Published in the Toronto Star – February 10, 2018
Fusion gardens are about to blow our minds.
A growing number of professionals in the gardening world are bringing many of the natural benefits of a garden together under one exciting concept called ‘Fusion gardening’ and the concept is nothing short of revolutionary.
Many aspects of Fusion gardening contradict our traditional vision of what a beautiful garden looks like. It is true; the idea of a front yard dominated by a broad sweep of impatiens and the picture-perfect lawn is dead. Or, at least, it is not a viable idea in the minds of new gardeners.
Fusion gardens, above all, replace our desire to move water off our property as fast as possible with a management system that puts rain water to effective use. Rain gardens are created when you lower the grade of your yard and sequester rain water to grow plants that are suited to wet locations. More accurately, when a rain garden in the spring dries out in the summer, the seasonal performing plants thrive in heat and dryness. In a fast paced, mid-summer deluge of rain the same plants tolerate ground water, soaking it up and storing much of it for use during dry spells.
Bio swales, rain barrels and garden ponds can play a role in diverting and managing rain water also.
What is a Fusion Landscape Professional?
A Fusion Landscape Professional (FLP) is an industry certified expert that can help homeowners create the garden and outdoor space of their dreams. This new training and certification was developed by Landscape Ontario, in partnership with the Region of Peel and the Regional Municipality of York. The training provides landscape professionals with the tools and knowledge to design, install and maintain beautiful landscapes that optimize the use of rainwater. Interested landscape companies can send representatives to Landscape Ontario, our industry trade association offices in Milton, to take the certification course on Fusion landscaping principles.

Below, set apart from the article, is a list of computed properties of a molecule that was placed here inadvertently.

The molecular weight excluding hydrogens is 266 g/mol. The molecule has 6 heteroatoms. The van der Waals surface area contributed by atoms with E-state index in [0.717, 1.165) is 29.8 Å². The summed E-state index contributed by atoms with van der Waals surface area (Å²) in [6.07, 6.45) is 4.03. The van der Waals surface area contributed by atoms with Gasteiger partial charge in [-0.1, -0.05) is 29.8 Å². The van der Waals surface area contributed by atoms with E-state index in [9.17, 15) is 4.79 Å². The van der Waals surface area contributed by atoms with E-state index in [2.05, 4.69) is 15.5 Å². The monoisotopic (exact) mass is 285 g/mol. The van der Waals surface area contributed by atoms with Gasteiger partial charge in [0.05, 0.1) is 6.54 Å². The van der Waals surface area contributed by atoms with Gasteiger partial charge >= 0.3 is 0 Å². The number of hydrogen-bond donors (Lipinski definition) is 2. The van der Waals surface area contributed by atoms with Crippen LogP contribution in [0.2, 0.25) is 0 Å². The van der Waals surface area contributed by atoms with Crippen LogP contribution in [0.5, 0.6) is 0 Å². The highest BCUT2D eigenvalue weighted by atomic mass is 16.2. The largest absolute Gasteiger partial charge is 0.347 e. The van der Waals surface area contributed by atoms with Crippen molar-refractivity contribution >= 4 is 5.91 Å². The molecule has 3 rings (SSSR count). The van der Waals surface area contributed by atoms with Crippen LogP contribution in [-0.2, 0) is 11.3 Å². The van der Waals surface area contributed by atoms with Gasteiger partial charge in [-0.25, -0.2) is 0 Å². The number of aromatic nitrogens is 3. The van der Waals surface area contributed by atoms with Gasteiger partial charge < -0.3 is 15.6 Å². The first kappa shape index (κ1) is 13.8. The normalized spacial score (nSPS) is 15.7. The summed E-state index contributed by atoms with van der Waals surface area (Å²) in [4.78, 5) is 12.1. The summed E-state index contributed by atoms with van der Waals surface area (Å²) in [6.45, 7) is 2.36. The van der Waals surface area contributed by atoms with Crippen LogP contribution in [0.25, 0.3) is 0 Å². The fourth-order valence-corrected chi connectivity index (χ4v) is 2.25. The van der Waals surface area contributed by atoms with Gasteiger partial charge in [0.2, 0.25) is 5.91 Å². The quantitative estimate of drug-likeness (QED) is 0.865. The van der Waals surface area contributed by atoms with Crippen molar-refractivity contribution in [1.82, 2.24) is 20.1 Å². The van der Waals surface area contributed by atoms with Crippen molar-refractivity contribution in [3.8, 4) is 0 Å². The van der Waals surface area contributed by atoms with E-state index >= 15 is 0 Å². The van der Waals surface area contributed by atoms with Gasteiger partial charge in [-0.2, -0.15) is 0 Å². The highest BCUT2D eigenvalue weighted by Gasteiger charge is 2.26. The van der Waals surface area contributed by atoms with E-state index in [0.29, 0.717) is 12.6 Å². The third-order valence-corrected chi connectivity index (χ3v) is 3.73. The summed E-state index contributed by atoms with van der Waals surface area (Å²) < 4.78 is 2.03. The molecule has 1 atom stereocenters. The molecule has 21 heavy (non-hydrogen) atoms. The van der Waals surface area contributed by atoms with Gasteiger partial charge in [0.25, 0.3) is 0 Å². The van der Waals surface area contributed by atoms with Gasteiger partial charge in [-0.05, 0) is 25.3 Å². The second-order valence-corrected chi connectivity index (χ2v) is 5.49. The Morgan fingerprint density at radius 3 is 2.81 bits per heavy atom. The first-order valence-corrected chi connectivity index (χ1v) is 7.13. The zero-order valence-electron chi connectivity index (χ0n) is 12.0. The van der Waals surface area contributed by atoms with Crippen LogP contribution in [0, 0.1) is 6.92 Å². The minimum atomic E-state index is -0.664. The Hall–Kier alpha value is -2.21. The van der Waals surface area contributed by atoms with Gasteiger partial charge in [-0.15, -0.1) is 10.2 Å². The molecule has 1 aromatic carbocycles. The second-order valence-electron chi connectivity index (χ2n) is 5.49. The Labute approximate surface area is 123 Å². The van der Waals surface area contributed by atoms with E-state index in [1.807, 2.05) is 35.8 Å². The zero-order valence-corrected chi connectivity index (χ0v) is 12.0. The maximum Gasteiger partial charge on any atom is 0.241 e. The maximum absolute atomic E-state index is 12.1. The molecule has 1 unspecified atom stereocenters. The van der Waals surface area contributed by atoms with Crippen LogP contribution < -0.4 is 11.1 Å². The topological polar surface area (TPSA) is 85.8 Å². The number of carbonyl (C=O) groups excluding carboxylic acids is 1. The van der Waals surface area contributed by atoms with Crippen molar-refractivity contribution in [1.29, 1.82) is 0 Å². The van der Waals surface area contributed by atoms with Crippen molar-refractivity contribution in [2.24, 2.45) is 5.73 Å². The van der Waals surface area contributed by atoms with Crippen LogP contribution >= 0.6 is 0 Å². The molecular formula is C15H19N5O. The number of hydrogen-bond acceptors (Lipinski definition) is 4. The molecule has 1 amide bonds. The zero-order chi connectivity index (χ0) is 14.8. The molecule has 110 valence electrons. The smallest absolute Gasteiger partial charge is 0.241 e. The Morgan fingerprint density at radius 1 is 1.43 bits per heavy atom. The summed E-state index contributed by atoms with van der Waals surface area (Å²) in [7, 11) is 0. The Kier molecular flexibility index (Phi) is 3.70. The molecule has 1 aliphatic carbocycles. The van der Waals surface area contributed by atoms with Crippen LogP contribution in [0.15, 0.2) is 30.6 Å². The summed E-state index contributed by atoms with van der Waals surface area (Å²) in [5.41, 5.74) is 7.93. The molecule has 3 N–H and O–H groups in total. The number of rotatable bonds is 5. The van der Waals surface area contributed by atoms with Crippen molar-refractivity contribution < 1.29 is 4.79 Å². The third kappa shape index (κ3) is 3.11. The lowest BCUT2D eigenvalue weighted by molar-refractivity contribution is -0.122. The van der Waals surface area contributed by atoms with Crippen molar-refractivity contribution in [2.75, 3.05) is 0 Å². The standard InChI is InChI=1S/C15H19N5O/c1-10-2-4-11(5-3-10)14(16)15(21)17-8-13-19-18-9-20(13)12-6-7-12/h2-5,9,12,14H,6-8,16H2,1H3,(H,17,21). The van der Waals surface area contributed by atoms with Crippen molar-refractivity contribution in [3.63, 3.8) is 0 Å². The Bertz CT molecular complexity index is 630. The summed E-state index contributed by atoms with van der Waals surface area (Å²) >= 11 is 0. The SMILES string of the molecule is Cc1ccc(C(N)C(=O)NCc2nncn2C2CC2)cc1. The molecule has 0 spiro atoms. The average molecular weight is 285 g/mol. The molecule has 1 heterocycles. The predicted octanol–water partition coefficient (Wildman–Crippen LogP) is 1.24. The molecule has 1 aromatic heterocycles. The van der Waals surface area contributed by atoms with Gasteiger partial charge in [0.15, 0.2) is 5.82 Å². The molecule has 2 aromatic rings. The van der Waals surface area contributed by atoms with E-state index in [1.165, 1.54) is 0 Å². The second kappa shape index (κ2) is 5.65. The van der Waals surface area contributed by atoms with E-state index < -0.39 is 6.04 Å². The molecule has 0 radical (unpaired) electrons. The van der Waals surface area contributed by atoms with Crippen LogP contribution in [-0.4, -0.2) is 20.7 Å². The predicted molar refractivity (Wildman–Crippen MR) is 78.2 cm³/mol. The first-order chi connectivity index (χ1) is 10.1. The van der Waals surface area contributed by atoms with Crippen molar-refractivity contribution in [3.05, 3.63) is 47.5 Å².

What is Fusion Gardening?
Fusion Landscape Professional’s use established design principles to create beautiful gardens that effectively manage water on a property and lessen the impact on municipal infrastructure. You wonder why your local government would help develop a certification program for landscape professionals? Here is your answer. It costs a lot of money for a municipality to manage rain water, especially ‘storm water’. The more water that can be diverted onto your property and sequestered there the better for them and the lower the costs of managing storm water.
It is just a good idea!
Fusion gardening makes a whole lot of sense to us. First, rain water is a resource, not a waste product. So why would we be in a hurry to send it to ‘the lake’, when our own gardens can benefit from the use of it? Think of it this way, while many gardens rush water away from the property during a heavy rain fall, the same home owners will turn on sprinklers as soon as the ground becomes dry. How much sense does that make?
A Fusion garden is designed to absorb ‘excess’ rain water, support bio-diversity and reduce maintenance costs. Sean Hayes, president of Clintar Landscape Management in Brampton has filled training spots for the program and has this to say, “I have noticed that some clients assume these design and maintenance strategies are going to be more expensive than typical garden designs. But it does not have to be more expensive and, in fact, clients can actually save a lot of money on the back end.”
This means that you will use less water to maintain your garden or none at all when you switch to ‘Fusion’ gardening. Many Fusion garden plants are self-maintaining and do not need to be hand watered after they are established, and the new garden is designed to manage large volumes of water from the beginning.
Take a moment right now to reflect on bird song, bees buzzing in an abundance of native flowers and the smell of spring rain as it warms the soil. There are three images that are enhanced through Fusion garden design.
Fusion at Canada Blooms.
In exactly one month the largest garden festival in Canada comes to Toronto and Fusion gardening will be featured. Landscape Ontario will have a Fusion feature garden, designed by Anna van Maris and Parklane Landscapes, that will be a knock-out. Plan on visiting to learn more about it.
Fusion garden design is here to stay, and it is a concept of gardening in the future.